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Companies should be held to account on CSR says NAPF

Pension schemes and other investors should ensure boards adopt appropriate corporate social responsibility policies, says the National Association of Pension Funds.
In a statement on CSR policy, the NAPF says it does not intend to publish guidelines on the subject similar to those already published on corporate governance.
But the association urges pension scheme trustees to ensure investment managers take CSR into account, and to hold them accountable.
NAPF chief executive Christine Farnish says: “We have been saying for some time that company boards should be mindful of the wider role of the company in society, and that failure to do so could mean serious damage to a companys long term prospects and therefore to shareholder interests.
“This statement goes further. It makes clear that investors have a role to play in ensuring that CSR issues are part of a companys normal business agenda.”


Hogarth poised to set up new company

Former Bankhall chief executive Paul Hogarth is believed to be launching his own business despite still having a consultancy relationship with Bankhall. Premier Mortgage Services managing director John Malone says he will be embark- ing on a business relationship with Hogarth that will run parallel to both parties’ current contractual arrangements with the network. Although […]

Skipton launches new fixed rate mortgages

Skipton Building Society is launching new 3-Year and 5-Year Fixed Rate Mortgages, with rates starting from 4.59 per cent. The two 3-year fixed rates available to October 31 2008 are at 5.19 and 4.59 per cent. The 5-year fixed rate at 4.59 per cent is fixed till October 31 2010. There are no higher lending […]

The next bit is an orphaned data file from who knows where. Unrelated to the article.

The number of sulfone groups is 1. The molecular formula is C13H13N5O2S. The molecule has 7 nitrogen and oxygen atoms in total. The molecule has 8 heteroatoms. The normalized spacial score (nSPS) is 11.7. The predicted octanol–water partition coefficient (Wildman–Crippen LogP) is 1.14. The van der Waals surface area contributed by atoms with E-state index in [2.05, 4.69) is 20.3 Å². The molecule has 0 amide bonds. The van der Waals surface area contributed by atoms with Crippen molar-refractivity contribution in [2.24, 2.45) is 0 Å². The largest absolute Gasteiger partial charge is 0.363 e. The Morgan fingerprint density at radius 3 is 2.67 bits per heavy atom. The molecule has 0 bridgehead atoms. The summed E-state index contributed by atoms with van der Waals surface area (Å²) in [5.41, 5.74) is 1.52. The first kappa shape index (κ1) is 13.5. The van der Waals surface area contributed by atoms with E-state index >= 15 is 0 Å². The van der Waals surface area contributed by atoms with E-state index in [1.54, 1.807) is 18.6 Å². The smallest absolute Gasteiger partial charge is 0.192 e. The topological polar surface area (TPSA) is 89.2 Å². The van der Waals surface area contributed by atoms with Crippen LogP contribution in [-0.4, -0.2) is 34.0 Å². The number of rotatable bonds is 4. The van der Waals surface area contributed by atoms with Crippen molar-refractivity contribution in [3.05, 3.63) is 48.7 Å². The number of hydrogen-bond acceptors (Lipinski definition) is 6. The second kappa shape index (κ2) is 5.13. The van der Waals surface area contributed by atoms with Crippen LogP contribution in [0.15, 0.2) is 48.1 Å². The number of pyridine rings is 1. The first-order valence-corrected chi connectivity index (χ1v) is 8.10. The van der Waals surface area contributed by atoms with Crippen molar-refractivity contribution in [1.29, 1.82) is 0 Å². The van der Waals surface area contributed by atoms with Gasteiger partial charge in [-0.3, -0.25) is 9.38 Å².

Probes are useless unless FSA stops making a mystery of KFIs, says BSA

The BSA accepts that firms which have been newly regulated since M-Day are still going through a bedding-down period but says there is confusion in the market over FSA criteria for KFIs. The comments follow an FSA mystery-shopping exercise in August which showed that 55 per cent of lenders and advisory firms did not issue […]

Why prevention is better than cure

Quoting the famous adage, prevention is better than cure; there are many proactive benefits that can improve wellness in the workplace, decrease stress, increase staff morale and reduce absenteeism, as well as attracting and retaining employees of a higher standard. With a recent study showing that employees in Britain are working below peak productivity, preventative benefits can ensure you address potential health issues or causes of stress at their source and ensure productivity in the workplace remains at an optimum level. With this in mind, how are you using preventative benefits to help keep your workforce happy and healthy?


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